South Sudan ceasefire begins amid new clashes

A new ceasefire between South Sudan’s Government and several armed groups went into effect just after midnight on Sunday, in a bid to end a devastating four-year war in the world’s smallest nation.

Yet, hours after the ceasefire came into effect on Sunday, South Sudan’s army clashed with rebels in an oil-producing region. The two sides accused each other of starting the fighting around the town of Koch in Unity state.

The different fractions signed a ceasefire deal last week during peace negotiations in Addis Ababa.

The new deal urged all the parties to “immediately freeze in their locations”, halt actions that could lead to confrontation and release political detainees as well as abducted women and children.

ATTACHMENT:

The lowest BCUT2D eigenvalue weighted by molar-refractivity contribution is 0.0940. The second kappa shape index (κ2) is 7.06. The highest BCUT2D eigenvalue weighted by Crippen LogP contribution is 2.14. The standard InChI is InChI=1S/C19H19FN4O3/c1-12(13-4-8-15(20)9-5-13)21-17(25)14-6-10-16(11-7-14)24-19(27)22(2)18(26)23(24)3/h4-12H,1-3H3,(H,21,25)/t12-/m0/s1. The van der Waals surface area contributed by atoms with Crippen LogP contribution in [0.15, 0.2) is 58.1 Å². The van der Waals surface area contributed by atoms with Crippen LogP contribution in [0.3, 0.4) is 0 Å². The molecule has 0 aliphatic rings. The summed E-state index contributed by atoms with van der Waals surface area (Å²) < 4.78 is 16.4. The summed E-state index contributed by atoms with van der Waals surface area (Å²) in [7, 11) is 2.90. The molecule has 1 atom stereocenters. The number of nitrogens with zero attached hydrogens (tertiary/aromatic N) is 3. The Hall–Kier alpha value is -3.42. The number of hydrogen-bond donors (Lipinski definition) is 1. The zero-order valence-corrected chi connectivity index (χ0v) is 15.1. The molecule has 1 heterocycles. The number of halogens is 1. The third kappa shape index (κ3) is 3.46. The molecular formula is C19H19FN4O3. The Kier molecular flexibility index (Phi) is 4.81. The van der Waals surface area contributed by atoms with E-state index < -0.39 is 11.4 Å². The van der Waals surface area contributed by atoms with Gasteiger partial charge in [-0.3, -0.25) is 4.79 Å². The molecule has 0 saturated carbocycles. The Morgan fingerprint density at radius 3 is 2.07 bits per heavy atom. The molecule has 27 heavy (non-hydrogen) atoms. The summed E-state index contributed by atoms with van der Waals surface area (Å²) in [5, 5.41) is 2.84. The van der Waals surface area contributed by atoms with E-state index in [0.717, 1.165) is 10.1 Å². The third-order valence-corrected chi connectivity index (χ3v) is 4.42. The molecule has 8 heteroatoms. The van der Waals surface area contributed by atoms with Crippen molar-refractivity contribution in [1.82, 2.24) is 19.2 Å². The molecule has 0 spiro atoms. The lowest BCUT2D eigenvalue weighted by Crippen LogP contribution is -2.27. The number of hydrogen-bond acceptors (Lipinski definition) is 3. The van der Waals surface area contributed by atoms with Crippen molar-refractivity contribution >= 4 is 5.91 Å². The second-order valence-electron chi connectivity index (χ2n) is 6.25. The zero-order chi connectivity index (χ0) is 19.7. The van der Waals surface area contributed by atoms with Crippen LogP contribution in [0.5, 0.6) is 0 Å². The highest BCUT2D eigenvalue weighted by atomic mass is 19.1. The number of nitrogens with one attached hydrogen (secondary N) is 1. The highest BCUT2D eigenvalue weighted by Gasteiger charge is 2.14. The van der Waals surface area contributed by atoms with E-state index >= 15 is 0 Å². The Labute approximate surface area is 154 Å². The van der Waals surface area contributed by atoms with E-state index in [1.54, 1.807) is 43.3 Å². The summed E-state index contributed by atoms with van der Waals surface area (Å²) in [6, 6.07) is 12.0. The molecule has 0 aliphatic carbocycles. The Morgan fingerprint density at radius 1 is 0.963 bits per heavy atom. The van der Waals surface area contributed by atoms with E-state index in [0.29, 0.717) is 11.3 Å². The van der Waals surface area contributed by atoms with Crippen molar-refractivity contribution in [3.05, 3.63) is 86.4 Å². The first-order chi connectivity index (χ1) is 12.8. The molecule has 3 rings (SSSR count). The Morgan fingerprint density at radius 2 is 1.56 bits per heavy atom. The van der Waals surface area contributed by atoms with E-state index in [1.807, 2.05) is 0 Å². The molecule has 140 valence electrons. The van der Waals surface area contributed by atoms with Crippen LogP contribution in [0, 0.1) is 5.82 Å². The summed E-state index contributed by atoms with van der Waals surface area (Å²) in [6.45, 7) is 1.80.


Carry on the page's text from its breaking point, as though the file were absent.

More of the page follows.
The ceasefire agreement brokered by the Intergovernmental Authority on Development (IGAD), an East Africa regional bloc, asked all forces to remain in their bases and to act only in self-defence or in case of aggression.

The United Nations Mission in South Sudan (UNMISS) on Friday called on all parties to respect the pact and work collectively to ensure durable peace in the east African nation.

South Sudan descended into war in late 2013 after President Salva Kiir sacked his deputy, Riek Machar.

Past attempts at peace deals have failed, but South Sudan’s government is under pressure to find an end to the war.